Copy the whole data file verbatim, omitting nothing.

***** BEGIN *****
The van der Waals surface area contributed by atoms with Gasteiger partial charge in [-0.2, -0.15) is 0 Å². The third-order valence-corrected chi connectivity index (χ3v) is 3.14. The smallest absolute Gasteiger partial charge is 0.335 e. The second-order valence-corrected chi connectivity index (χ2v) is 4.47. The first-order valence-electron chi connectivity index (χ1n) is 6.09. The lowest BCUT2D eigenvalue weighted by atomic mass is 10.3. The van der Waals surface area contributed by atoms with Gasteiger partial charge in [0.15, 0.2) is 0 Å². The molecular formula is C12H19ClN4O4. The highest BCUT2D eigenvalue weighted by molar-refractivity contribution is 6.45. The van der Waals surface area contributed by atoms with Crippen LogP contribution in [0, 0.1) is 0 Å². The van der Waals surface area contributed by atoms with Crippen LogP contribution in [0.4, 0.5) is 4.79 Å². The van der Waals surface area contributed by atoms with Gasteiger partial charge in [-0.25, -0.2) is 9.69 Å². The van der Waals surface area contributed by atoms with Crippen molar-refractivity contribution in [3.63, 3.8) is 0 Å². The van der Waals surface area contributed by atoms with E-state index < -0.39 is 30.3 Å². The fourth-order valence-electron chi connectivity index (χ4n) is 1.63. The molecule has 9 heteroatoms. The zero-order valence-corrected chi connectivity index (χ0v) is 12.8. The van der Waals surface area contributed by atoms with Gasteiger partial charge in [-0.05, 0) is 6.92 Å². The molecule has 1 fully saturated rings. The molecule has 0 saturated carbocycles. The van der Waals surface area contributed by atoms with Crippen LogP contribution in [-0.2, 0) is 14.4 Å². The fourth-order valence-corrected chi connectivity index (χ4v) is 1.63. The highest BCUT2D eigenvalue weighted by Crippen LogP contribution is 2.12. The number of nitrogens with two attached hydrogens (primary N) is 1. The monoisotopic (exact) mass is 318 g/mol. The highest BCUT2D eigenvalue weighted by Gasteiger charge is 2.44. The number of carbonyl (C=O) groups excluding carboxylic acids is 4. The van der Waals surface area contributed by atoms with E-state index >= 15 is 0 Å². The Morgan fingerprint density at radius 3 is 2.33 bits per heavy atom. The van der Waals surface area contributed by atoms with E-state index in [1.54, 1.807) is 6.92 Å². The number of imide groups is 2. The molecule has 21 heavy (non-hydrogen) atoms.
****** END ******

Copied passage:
The van der Waals surface area contributed by atoms with Gasteiger partial charge in [-0.2, -0.15) is 0 Å². The third-order valence-corrected chi connectivity index (χ3v) is 3.14. The smallest absolute Gasteiger partial charge is 0.335 e. The second-order valence-corrected chi connectivity index (χ2v) is 4.47. The first-order valence-electron chi connectivity index (χ1n) is 6.09. The lowest BCUT2D eigenvalue weighted by atomic mass is 10.3. The van der Waals surface area contributed by atoms with Gasteiger partial charge in [0.15, 0.2) is 0 Å². The molecular formula is C12H19ClN4O4. The highest BCUT2D eigenvalue weighted by molar-refractivity contribution is 6.45. The van der Waals surface area contributed by atoms with Crippen LogP contribution in [0, 0.1) is 0 Å². The van der Waals surface area contributed by atoms with Crippen LogP contribution in [0.4, 0.5) is 4.79 Å². The van der Waals surface area contributed by atoms with Gasteiger partial charge in [-0.25, -0.2) is 9.69 Å². The van der Waals surface area contributed by atoms with Crippen molar-refractivity contribution in [3.63, 3.8) is 0 Å². The van der Waals surface area contributed by atoms with E-state index < -0.39 is 30.3 Å². The fourth-order valence-electron chi connectivity index (χ4n) is 1.63. The molecule has 9 heteroatoms. The zero-order valence-corrected chi connectivity index (χ0v) is 12.8. The van der Waals surface area contributed by atoms with Gasteiger partial charge in [-0.05, 0) is 6.92 Å². The molecule has 1 fully saturated rings. The molecule has 0 saturated carbocycles. The van der Waals surface area contributed by atoms with Crippen LogP contribution in [-0.2, 0) is 14.4 Å². The fourth-order valence-corrected chi connectivity index (χ4v) is 1.63. The highest BCUT2D eigenvalue weighted by Crippen LogP contribution is 2.12. The number of nitrogens with two attached hydrogens (primary N) is 1. The monoisotopic (exact) mass is 318 g/mol. The highest BCUT2D eigenvalue weighted by Gasteiger charge is 2.44. The number of carbonyl (C=O) groups excluding carboxylic acids is 4. The van der Waals surface area contributed by atoms with E-state index >= 15 is 0 Å². The Morgan fingerprint density at radius 3 is 2.33 bits per heavy atom. The van der Waals surface area contributed by atoms with E-state index in [1.54, 1.807) is 6.92 Å². The number of imide groups is 2. The molecule has 21 heavy (non-hydrogen) atoms.